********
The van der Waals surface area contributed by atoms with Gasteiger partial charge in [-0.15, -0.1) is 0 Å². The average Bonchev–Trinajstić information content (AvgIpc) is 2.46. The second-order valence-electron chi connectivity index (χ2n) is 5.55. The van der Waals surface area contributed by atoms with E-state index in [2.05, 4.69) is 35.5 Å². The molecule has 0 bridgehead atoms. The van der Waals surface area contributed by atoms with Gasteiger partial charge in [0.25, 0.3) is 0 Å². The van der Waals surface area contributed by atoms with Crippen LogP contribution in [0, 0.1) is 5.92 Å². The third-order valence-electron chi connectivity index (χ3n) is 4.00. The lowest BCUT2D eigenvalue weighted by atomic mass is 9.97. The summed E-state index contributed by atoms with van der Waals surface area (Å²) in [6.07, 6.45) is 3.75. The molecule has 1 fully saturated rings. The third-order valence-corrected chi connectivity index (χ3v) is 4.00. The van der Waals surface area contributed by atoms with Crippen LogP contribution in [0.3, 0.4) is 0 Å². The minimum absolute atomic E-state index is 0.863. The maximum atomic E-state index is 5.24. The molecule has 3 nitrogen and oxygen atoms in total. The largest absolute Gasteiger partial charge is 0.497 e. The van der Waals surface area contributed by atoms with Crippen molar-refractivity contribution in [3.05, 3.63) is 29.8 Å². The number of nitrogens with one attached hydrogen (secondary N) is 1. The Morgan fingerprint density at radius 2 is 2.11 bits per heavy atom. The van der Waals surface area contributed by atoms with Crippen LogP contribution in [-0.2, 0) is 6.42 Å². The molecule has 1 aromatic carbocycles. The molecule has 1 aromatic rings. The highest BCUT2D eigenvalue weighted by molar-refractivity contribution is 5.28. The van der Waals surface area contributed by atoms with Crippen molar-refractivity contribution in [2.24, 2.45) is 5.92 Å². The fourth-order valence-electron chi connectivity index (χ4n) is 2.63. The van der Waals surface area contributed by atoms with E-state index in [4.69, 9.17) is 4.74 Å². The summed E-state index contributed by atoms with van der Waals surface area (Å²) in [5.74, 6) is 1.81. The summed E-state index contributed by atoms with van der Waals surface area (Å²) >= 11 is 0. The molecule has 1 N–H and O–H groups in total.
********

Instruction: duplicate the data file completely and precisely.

The van der Waals surface area contributed by atoms with Gasteiger partial charge in [-0.15, -0.1) is 0 Å². The average Bonchev–Trinajstić information content (AvgIpc) is 2.46. The second-order valence-electron chi connectivity index (χ2n) is 5.55. The van der Waals surface area contributed by atoms with E-state index in [2.05, 4.69) is 35.5 Å². The molecule has 0 bridgehead atoms. The van der Waals surface area contributed by atoms with Gasteiger partial charge in [0.25, 0.3) is 0 Å². The van der Waals surface area contributed by atoms with Crippen LogP contribution in [0, 0.1) is 5.92 Å². The third-order valence-electron chi connectivity index (χ3n) is 4.00. The lowest BCUT2D eigenvalue weighted by atomic mass is 9.97. The summed E-state index contributed by atoms with van der Waals surface area (Å²) in [6.07, 6.45) is 3.75. The molecule has 1 fully saturated rings. The third-order valence-corrected chi connectivity index (χ3v) is 4.00. The van der Waals surface area contributed by atoms with Crippen LogP contribution in [0.3, 0.4) is 0 Å². The minimum absolute atomic E-state index is 0.863. The maximum atomic E-state index is 5.24. The molecule has 3 nitrogen and oxygen atoms in total. The largest absolute Gasteiger partial charge is 0.497 e. The van der Waals surface area contributed by atoms with Crippen molar-refractivity contribution in [3.05, 3.63) is 29.8 Å². The number of nitrogens with one attached hydrogen (secondary N) is 1. The Morgan fingerprint density at radius 2 is 2.11 bits per heavy atom. The van der Waals surface area contributed by atoms with Crippen LogP contribution in [-0.2, 0) is 6.42 Å². The molecule has 1 aromatic carbocycles. The molecule has 1 aromatic rings. The highest BCUT2D eigenvalue weighted by molar-refractivity contribution is 5.28. The van der Waals surface area contributed by atoms with Crippen molar-refractivity contribution in [2.24, 2.45) is 5.92 Å². The fourth-order valence-electron chi connectivity index (χ4n) is 2.63. The van der Waals surface area contributed by atoms with E-state index in [4.69, 9.17) is 4.74 Å². The summed E-state index contributed by atoms with van der Waals surface area (Å²) in [5.74, 6) is 1.81. The summed E-state index contributed by atoms with van der Waals surface area (Å²) >= 11 is 0. The molecule has 1 N–H and O–H groups in total.